The Bengals dropped the first two games of their region opener against Alta. Taft lifted her teammates, elevated her intensity and helped the Bengals storm back to win the last three sets 25-23, 26-24, 17-15.
"Volleyball is such a big game of momentum, and as a captain, I'm aware of when we need a lift," Taft said. "Sometimes I'll tell Lyndie Mitchell to set one my way, and I'll swing as hard as I can to win the point and change momentum."
Taft received a late introduction to volleyball when a friend she played softball with suggested she try out at age 13.
Her team claimed a region title in Utah that season, but she had her eyes opened when that team traveled to the Junior Olympics in Florida.
"It was amazing to see how good these girls were and feel the intensity," she said.
Taft was tired of going to the bench when she rotated to the back row, so she went to work with her club coach, Westminster coach Kim Norman.
"She helped me every day after practice," Taft said. "We'd serve 100 balls and then pass 100, just working on the fundamentals."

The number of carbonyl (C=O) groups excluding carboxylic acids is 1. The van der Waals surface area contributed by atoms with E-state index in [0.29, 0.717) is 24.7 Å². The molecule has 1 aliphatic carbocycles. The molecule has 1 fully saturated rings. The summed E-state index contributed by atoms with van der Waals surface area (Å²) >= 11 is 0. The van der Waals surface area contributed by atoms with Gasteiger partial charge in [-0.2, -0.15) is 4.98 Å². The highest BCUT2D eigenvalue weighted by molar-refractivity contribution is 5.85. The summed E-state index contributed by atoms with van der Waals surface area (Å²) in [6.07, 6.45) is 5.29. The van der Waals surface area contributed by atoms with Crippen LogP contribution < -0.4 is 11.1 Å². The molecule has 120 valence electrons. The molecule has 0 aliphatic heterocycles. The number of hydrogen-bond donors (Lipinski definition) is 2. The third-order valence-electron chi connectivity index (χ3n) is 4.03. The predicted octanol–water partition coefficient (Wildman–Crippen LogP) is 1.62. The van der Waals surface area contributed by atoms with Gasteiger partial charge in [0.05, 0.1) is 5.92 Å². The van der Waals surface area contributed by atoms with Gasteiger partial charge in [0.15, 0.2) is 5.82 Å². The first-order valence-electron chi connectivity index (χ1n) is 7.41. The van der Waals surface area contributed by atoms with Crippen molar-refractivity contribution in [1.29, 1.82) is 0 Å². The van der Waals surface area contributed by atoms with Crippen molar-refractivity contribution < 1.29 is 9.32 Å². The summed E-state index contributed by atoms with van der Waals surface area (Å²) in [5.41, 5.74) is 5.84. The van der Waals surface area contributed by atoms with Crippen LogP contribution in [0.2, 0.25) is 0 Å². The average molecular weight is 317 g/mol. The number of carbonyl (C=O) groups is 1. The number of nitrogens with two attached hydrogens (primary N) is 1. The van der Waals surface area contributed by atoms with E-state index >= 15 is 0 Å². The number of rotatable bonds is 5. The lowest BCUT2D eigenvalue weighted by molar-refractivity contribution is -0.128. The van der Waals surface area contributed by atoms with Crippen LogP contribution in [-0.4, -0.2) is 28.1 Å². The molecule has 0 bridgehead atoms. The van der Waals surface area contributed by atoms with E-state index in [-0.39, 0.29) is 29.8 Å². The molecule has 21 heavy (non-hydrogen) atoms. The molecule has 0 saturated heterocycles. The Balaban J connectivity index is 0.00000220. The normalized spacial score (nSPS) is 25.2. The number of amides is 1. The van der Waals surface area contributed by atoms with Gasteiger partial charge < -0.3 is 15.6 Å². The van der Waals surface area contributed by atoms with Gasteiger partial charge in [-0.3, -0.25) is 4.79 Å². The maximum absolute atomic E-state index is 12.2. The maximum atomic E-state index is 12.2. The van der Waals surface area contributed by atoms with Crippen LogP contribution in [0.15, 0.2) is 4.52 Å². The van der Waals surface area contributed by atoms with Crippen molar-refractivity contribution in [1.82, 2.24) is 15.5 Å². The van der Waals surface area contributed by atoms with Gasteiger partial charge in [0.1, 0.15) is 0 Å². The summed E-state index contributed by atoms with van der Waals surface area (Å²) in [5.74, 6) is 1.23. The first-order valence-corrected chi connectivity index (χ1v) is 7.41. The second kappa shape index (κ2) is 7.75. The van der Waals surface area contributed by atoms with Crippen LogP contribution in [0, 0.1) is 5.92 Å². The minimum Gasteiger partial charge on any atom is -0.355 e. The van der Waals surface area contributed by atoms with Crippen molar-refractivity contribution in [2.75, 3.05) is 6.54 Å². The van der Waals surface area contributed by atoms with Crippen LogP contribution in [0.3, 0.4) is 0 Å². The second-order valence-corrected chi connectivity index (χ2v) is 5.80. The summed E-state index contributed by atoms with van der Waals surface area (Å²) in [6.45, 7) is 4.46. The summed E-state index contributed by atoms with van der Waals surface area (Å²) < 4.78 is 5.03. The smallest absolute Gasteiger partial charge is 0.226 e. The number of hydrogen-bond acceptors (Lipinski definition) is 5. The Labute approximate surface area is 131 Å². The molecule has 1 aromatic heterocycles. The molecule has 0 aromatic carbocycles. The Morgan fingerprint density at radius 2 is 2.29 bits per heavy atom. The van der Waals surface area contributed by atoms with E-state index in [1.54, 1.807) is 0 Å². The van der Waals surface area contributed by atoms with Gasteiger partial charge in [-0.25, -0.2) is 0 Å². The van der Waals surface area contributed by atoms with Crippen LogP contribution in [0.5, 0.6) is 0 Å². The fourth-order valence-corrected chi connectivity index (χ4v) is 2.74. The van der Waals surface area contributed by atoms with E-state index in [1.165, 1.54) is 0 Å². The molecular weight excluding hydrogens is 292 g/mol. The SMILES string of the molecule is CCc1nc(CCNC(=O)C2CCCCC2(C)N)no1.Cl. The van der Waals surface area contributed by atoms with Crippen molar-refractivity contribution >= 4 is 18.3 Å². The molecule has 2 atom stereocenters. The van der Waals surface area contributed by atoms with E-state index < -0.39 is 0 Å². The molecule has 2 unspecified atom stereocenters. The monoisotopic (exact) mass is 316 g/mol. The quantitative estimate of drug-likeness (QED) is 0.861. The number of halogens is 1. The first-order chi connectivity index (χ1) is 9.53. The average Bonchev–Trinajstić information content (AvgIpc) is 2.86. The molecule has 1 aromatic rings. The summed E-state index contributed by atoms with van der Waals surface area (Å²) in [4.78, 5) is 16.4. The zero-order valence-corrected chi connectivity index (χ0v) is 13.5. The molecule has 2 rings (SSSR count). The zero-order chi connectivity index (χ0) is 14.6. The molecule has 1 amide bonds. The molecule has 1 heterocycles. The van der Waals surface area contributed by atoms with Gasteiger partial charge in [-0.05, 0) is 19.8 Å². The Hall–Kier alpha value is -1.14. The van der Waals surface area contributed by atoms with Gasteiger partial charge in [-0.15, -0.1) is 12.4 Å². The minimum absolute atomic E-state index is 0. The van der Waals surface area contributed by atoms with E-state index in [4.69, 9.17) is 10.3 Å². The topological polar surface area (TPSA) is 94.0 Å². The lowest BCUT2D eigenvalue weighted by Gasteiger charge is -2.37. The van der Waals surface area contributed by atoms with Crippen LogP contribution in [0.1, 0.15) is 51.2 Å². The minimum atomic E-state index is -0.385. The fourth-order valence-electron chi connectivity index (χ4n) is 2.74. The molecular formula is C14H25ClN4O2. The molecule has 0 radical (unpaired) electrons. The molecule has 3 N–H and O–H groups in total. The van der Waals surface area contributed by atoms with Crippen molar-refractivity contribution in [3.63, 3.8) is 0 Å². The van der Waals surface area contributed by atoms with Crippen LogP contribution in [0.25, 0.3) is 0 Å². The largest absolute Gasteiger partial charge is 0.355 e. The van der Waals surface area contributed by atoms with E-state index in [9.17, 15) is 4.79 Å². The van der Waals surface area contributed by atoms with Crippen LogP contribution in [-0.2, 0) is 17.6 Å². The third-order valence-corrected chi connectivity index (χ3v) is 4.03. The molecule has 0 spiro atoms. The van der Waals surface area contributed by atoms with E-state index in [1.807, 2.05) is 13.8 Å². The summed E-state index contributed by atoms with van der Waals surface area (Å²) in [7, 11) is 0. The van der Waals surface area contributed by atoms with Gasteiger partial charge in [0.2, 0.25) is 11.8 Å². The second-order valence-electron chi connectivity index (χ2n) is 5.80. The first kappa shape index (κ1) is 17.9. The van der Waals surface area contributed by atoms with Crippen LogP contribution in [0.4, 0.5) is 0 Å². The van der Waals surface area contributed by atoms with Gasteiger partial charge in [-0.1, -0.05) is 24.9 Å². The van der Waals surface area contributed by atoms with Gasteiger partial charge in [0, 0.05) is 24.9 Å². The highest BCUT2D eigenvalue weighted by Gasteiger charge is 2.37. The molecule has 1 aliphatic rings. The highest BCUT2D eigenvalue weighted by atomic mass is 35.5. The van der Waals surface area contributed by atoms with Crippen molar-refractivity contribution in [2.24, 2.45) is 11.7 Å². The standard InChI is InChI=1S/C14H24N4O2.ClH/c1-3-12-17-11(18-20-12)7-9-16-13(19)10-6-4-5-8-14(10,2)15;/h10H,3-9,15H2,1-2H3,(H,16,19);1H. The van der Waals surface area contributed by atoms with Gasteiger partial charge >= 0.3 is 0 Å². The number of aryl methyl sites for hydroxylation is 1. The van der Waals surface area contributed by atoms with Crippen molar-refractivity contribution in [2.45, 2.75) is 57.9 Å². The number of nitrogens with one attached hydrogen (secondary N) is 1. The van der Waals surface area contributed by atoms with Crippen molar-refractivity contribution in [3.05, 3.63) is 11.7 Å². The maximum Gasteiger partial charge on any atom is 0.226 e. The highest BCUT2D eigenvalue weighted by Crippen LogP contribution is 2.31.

The Bengals, who featured just two seniors on the opening-day roster, struggled through a rugged preseason that included Davis, Lone Peak, Lehi and Bingham.
"It's all about getting better," Fernandez said.
The Bengals won their first match with Alta, then exacted revenge against West Jordan, a team that beat them early in the region season.
Taft hopes that improvement carries over into postseason play.
"Sometimes teams peak too early, and I think we've kept on improving and have a chance to surprise some people," she said.
Brighton outside hitter Mandy Taft started playing volleyball at 13.
Brighton has a large junior class this season that excels on the court and in the classroom. Setter Lindey Mitchell is one of three players who boast a 4.0 grade-point average.